The Thakoon brand celebrated its 10th anniversary last November, trading its "emerging" monicker for a well-deserved "established" one.

The new phase brings with it new milestones for the label, which introduced a line of bags for the first time with its spring/summer 2015 collection. The leather bags come in quiet, classic silhouettes with unexpected detailing, such as a braided zipper pull on a duffel.

"To grow into other categories, you have to have a good foundation of your immediate category. We sell clothes," he says, on why it took 10 years to debut carryalls.

"A lot of brands sell accessories and they just have clothes on the runway. That's the difference - we sell a lot of clothes actually and that's something I'm very proud of as a fashion designer."

Setting up standalone stores is another goal, probably first in New York and then beyond. "I'm trying to grow the label into a lifestyle brand."

On the regional front, he says the show in Singapore last week was a nice homecoming as it was the first time he did a "proper fashion show in the area".

The US is still his biggest market and while he is well-known in Thailand - he has worked with the Thai government and royal family in giving talks and seminars - his brand does not have a big presence there.

"Thais don't buy much ready-to-wear in general. I think it's more of a luxury accessories-based city. But I think it's changing and I'm seeing more interest in ready-to-wear," he adds.

In Asia, South Korea is a big market for the brand. The fashionable country loves the Thakoon aesthetic, he says, and the brand has taken off there. He is also creative director at Japanese pearl brand Tasaki, a post he has held since 2009.

"It was such a random ask, but I felt like it was a blank slate I could turn into something," he says of the brand, whose chief executive had come from a background with luxury conglomerate LVMH and wanted to inject Tasaki with a more fashion-forward flavour.

"I had never done jewellery, but I was up for the challenge. To work with precious stones is kind of amazing."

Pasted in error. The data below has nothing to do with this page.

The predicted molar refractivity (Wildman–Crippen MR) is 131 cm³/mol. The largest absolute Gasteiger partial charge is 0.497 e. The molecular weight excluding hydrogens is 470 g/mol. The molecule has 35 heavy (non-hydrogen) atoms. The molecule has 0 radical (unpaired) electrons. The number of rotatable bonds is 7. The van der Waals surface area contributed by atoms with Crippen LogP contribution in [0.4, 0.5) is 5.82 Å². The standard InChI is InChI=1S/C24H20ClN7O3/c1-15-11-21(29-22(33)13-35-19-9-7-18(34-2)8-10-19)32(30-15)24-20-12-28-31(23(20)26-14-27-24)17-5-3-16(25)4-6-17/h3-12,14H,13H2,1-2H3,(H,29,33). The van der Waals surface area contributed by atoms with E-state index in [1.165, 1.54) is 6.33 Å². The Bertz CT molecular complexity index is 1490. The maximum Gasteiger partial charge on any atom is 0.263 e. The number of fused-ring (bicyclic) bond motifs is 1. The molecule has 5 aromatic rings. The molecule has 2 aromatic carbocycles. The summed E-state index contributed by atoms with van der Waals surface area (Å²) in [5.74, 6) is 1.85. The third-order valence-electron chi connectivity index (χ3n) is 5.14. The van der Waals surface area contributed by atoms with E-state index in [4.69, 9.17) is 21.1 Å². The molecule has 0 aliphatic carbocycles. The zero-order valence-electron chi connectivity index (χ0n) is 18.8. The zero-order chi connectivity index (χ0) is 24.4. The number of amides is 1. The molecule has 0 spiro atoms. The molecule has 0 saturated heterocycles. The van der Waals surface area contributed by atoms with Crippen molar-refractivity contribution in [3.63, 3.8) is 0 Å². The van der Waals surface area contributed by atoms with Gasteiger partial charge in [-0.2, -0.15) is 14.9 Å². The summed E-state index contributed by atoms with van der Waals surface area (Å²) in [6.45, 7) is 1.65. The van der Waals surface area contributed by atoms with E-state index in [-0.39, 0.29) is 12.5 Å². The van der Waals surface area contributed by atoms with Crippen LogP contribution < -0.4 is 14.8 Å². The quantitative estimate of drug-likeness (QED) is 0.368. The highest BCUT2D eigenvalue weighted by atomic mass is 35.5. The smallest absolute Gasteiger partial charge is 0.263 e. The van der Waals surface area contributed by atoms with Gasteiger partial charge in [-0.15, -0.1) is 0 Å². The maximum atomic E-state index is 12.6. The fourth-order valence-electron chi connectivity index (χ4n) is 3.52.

One of his biggest strengths, aside from his eye for fashion, may be his commercial awareness. Far from being a fashion snob who turns his nose up at mass labels, he has embraced the chance to collaborate.

As part of the CFDA/Vogue Fashion Fund programme in 2006, he collaborated on a white shirt collection with casualwear brand Gap.

In 2009, he created a line for mass retailer Target's Go International collection, which has tied up with brands such as Zac Posen and Proenza Schouler.

Last month, it was announced that Panichgul would collaborate with fast fashion retailer Kohl's on a travel-themed, London-inspired collection, out this fall.

"It's a good way to understand mass market consumption, which I find very interesting," he says. "It's one thing to do luxury goods and reach a certain audience, but it's another thing when a wider pool of people can buy what you're doing. It's a sociological interest for me as well."

The cheaper price point - he is highly aware that $400 for a T-shirt is a luxury purchase - helps him reach new and younger audiences, who may one day become shoppers of the main line.

As he goes forward, he says he will continue to make wearability a big priority.

"As a fashion designer, I have to make clothes for people to wear. Not everyone has a six-foot frame. It's just that simple," he says. "There are designers who do more artistic things, but for me, this is what works."


This article was first published on May 22, 2015.